I admit it. I have serious geek tendencies. Sometimes I read scientific papers for no apparent reason. One in the Journal of Zoology caught my attention recently: “Does human pedestrian behaviour influence risk assessment in a successful mammal urban adapter?” by P. W. Bateman and P. A. Fleming.
In the study, researchers examined eastern grey squirrels (Sciurus carolinenesis), called “successful urban exploiters” by the authors, foraging on the grounds of an apartment project in lower Manhattan that was dissected with footpaths and well stocked with the grey rodents. The observers were told to walk towards and by foraging squirrels in such a way as to remain two meters from the critters when they passed. They did so using two variants of this approach.
The first variant required the observers to stay on the footpath and thus only approach squirrels within range of the footpath. Half the time the observers were instructed to avert their eyes and half the time they were told to look at the squirrels. The second variant involved the observers leaving the footpath and approaching the squirrels directly with the same split between looking at the varmints and averting their eyes. The observers then recorded what proportion of squirrels fled before they reached the two-meters-away point.
The results aren’t really surprising. Squirrels have intuitive “radar” of sorts that alerts them to potential danger and bids them flee when the danger is deemed too great. Generally speaking, squirrels stayed put when the observers stayed on the footpath, but fled readily when the observers went out of their way to approach the squirrels off the footpath.
In both cases the squirrels flee a lot more often when you’re looking at them, which is the only part of the study that’s all that interesting. It shows that squirrels can tell when people are looking at them.
The study also measured three things in each of the four treatments: the distance at which the squirrels sit up and take notice; the distance from the observers at which the squirrels begin to flee; and the distance that the squirrels ran before starting to forage again.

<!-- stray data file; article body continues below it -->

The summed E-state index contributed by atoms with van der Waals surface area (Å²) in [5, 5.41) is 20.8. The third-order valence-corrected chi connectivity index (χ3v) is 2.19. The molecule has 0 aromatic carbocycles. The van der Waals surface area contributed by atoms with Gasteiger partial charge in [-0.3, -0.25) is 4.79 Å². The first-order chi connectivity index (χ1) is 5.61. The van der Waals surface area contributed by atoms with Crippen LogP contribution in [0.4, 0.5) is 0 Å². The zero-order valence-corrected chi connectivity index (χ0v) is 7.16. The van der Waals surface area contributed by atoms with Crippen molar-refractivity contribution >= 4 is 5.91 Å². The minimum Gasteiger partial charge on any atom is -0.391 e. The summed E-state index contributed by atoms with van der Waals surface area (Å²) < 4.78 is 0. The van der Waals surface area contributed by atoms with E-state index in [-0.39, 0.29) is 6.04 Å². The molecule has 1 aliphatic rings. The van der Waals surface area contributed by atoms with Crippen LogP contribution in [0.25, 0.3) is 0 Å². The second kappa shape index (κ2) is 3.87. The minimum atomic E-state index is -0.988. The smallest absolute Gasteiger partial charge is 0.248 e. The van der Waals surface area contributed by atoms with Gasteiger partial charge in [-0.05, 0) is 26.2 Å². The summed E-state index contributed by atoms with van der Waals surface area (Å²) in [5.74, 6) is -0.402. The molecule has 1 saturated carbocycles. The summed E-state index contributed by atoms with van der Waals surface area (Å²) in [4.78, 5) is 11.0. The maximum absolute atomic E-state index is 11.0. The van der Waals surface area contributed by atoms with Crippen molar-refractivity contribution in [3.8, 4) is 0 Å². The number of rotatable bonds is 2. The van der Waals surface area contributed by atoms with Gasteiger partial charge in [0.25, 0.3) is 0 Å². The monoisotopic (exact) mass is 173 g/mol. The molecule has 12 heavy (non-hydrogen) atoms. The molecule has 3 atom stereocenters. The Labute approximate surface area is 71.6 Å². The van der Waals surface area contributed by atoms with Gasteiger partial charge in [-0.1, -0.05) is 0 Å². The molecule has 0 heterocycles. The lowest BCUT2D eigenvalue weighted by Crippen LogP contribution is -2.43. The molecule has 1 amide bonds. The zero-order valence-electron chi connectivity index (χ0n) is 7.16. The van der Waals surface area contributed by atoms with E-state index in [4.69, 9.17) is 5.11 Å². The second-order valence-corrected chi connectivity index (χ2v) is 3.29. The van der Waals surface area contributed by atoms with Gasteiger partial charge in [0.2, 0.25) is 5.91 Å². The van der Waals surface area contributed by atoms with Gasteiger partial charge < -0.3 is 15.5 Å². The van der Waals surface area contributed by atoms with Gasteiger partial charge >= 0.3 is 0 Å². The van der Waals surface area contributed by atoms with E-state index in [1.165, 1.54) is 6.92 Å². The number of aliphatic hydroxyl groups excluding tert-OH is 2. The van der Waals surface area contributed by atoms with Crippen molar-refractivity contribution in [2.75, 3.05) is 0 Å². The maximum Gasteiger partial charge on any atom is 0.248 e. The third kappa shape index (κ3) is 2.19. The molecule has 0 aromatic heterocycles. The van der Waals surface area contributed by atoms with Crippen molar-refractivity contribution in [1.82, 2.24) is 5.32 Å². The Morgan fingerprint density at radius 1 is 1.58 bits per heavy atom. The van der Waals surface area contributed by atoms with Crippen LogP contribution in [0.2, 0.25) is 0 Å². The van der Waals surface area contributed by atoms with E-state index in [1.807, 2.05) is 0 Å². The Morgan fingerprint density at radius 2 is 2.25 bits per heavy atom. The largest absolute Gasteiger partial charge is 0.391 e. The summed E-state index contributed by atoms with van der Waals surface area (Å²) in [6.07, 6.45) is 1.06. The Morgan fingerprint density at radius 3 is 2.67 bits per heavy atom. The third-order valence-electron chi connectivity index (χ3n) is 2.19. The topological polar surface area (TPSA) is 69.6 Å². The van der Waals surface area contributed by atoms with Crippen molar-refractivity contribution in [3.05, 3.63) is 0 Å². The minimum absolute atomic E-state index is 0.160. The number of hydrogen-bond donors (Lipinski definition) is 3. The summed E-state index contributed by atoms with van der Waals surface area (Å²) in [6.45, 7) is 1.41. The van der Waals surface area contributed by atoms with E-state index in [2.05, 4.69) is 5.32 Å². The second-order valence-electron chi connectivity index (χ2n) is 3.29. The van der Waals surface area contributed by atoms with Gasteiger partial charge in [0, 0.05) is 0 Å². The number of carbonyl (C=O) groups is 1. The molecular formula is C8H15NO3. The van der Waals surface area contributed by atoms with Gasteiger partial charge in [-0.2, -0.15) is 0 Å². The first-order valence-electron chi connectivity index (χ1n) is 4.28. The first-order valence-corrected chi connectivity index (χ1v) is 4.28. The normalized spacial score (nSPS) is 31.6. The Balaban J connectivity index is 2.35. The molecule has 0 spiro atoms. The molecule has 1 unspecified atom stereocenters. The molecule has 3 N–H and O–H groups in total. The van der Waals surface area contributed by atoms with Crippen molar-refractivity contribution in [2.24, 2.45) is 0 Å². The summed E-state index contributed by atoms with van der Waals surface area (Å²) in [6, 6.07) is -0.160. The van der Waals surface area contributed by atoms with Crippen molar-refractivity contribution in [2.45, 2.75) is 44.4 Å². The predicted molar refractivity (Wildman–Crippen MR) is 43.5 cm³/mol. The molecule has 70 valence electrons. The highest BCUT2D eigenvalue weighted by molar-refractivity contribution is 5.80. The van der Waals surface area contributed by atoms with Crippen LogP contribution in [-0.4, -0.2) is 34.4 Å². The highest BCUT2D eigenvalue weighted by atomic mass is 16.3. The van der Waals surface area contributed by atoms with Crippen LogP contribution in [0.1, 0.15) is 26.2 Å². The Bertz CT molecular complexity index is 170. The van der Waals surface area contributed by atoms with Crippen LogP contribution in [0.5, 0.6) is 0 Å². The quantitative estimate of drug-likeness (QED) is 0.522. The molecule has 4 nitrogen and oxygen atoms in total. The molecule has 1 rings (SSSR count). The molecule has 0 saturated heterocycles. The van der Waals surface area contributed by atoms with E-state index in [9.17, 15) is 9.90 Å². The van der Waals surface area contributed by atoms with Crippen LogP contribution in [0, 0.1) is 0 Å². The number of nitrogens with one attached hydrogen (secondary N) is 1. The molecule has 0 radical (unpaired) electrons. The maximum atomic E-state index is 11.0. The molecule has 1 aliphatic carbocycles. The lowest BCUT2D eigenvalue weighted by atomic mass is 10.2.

The key results follow.
When the observers didn’t look at the squirrels and stayed on the path, the squirrels stayed put, being used to humans. Their radar didn’t kick in.
When the observers looked at the rodents but stayed on the footpath, the squirrels became alert when the observers reached about five meters away, but they didn’t run away, probably because people in the apartment complex generally stay on the footpaths. They were alert to potential danger but didn’t flee.
When the observers left the path but averted their gaze, the squirrels got alert from about eight meters out, but they didn’t flee. The squirrels were concerned a bit—people generally stay on the paths—but they didn’t scram. The presence of people is a normal thing for them.
But when the observers left the path and stared at the squirrels, squirrel radar puts them on high alert. The critters get alert from about seven meters away and flee shortly thereafter; they tend to run about six meters away before again going about their business.
Ready to Bolt
The key point is that it makes a big difference whether or not people are looking at the squirrels, although staying on the footpaths also keeps them calmer. In truly dreadful scientific prose that tries desperately to sound authoritative, the researchers conclude as follows: